Is your arabesque putting you at risk for an ankle sprain?

According to Podiatry Today, 85 percent of dancers will incur a musculoskeletal injury at some point during their career. Yet most people don’t associate sports injuries with athletic activities like ballet – but rather with football or basketball. Information relating to the overuse injuries of dance has begun to whirl its way into the mainstream. Grueling rehearsals, nutritional deficiencies, and uncomfortable shoes (pointe shoes, anyone?) are a terrible trifecta that can lead to ankle injuries.

One of the most common injuries afflicting dancers is ankle sprain, which falls into the category of acute injuries that are sudden and severe.

So, does this mean modern-day dancers are destined for injury, followed by an exit at stage right? Not exactly. There are many ways that dedicated dancers can protect themselves and reduce their susceptibility for twists, sprains, and tears.

For one, seeking the sage advice of an orthopedic doctor can help dancers mitigate minor aches and pains, while preventing more severe injuries. Many dancers make the mistake of avoiding the doctor until after they’ve suffered a sprain.

Take the appropriate measures prior to practicing

This starts with drinking an appropriate amount of water. Good hydration should become a habit for dancers as it is for those who play sports, because of the inevitable water and electrolyte loss that occurs during rigorous practice. And while the rest of the world is avoiding carbs like the plague, a dancer’s diet should consist of 55 – 60 percent carbohydrates to keep them satisfied and nourished during intense training sessions.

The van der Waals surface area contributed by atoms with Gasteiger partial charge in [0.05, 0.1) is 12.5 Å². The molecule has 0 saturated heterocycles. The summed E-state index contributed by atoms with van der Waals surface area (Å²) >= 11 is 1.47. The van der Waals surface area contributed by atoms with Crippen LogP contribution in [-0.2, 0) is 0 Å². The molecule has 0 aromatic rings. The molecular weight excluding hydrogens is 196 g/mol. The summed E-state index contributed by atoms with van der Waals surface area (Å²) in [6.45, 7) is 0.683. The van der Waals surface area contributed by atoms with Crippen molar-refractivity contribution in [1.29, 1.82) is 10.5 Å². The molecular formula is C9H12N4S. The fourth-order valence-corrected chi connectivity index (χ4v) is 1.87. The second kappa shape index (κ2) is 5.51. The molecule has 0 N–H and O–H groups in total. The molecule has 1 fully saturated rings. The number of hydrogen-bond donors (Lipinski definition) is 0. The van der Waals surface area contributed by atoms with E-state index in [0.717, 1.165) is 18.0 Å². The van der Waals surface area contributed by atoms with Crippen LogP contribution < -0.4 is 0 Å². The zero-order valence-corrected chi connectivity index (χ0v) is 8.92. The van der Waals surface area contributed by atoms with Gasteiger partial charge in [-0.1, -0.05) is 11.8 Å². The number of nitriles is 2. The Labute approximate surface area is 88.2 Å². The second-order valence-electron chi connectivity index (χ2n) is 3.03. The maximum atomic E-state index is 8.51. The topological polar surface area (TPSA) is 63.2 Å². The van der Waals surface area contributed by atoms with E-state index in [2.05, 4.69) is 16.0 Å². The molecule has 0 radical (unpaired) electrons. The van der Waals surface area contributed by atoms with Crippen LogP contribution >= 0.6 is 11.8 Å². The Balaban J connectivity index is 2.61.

Get screened by an orthopedic physician regularly

Magnetic Resonance Imaging (MRI) is advantageous for detecting possible bone stress injuries and soft tissue thickening. It’s important to select a medical professional who understands and respects the demanding nature of dance. Many professional or student dancers are required to participate in a dance wellness program, which makes reoccurring assessments of a dancer’s musculoskeletal imbalances, prior injuries, nutrition and eating habits, and motor skills.

Preventive care is very important

Practicing proprioception – or a sense of one’s physical self (posture, movement, balance, etc.) – is one of the most important ways to avoid overuse injuries of the ankle. A dancer must always be aware of balance; by practicing their dance movements and exercises on wobbly surfaces, they can help strengthen and stabilize their joints. Observing movements in a mirror or practicing with eyes closed are other great ways to sharpen their proprioceptive skills.

Talk to an orthopedic specialist about stretching and strengthening exercises that can protect the ankle’s vulnerable ligaments.

Shielding oneself from injury occurs beyond the studio and stage, too: wearing the proper footwear during everyday life can offer additional ankle support and build up a dancer’s stability. Additionally, custom orthotics or shoes with a certain level of heel height can be beneficial, depending on one’s level of arch.

Are you experiencing pain in your ankle? Normal muscle soreness will typically subside within a day or two following physical activity. If your discomfort persists, stop what you’re doing and seek help.

While you may not yet have an ankle sprain, or torn ankle ligaments, practicing while in pain only exacerbates the issue. The physicians at Florida Sports Medicine & Orthopaedics can provide unique insight into your situation and offer solutions to prevent future injury. To schedule an appointment, call (850) 763-0346.

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